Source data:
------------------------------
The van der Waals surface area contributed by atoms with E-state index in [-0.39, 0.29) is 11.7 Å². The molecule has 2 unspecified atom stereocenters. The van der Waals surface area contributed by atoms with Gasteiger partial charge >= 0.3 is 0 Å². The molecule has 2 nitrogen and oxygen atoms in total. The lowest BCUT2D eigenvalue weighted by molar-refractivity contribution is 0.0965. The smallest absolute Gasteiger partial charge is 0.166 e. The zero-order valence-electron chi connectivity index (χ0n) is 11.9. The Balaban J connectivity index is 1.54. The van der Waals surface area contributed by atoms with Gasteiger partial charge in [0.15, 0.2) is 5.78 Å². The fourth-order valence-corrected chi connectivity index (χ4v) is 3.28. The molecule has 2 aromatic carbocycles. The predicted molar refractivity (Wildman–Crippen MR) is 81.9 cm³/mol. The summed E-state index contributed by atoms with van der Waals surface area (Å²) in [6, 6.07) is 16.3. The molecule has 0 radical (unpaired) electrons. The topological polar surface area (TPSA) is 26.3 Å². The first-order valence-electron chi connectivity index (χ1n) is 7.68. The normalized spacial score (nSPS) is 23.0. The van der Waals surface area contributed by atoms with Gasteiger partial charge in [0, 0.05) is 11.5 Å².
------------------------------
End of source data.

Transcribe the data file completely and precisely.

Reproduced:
The van der Waals surface area contributed by atoms with E-state index in [-0.39, 0.29) is 11.7 Å². The molecule has 2 unspecified atom stereocenters. The van der Waals surface area contributed by atoms with Gasteiger partial charge >= 0.3 is 0 Å². The molecule has 2 nitrogen and oxygen atoms in total. The lowest BCUT2D eigenvalue weighted by molar-refractivity contribution is 0.0965. The smallest absolute Gasteiger partial charge is 0.166 e. The zero-order valence-electron chi connectivity index (χ0n) is 11.9. The Balaban J connectivity index is 1.54. The van der Waals surface area contributed by atoms with Gasteiger partial charge in [0.15, 0.2) is 5.78 Å². The fourth-order valence-corrected chi connectivity index (χ4v) is 3.28. The molecule has 2 aromatic carbocycles. The predicted molar refractivity (Wildman–Crippen MR) is 81.9 cm³/mol. The summed E-state index contributed by atoms with van der Waals surface area (Å²) in [6, 6.07) is 16.3. The molecule has 0 radical (unpaired) electrons. The topological polar surface area (TPSA) is 26.3 Å². The first-order valence-electron chi connectivity index (χ1n) is 7.68. The normalized spacial score (nSPS) is 23.0. The van der Waals surface area contributed by atoms with Gasteiger partial charge in [0, 0.05) is 11.5 Å².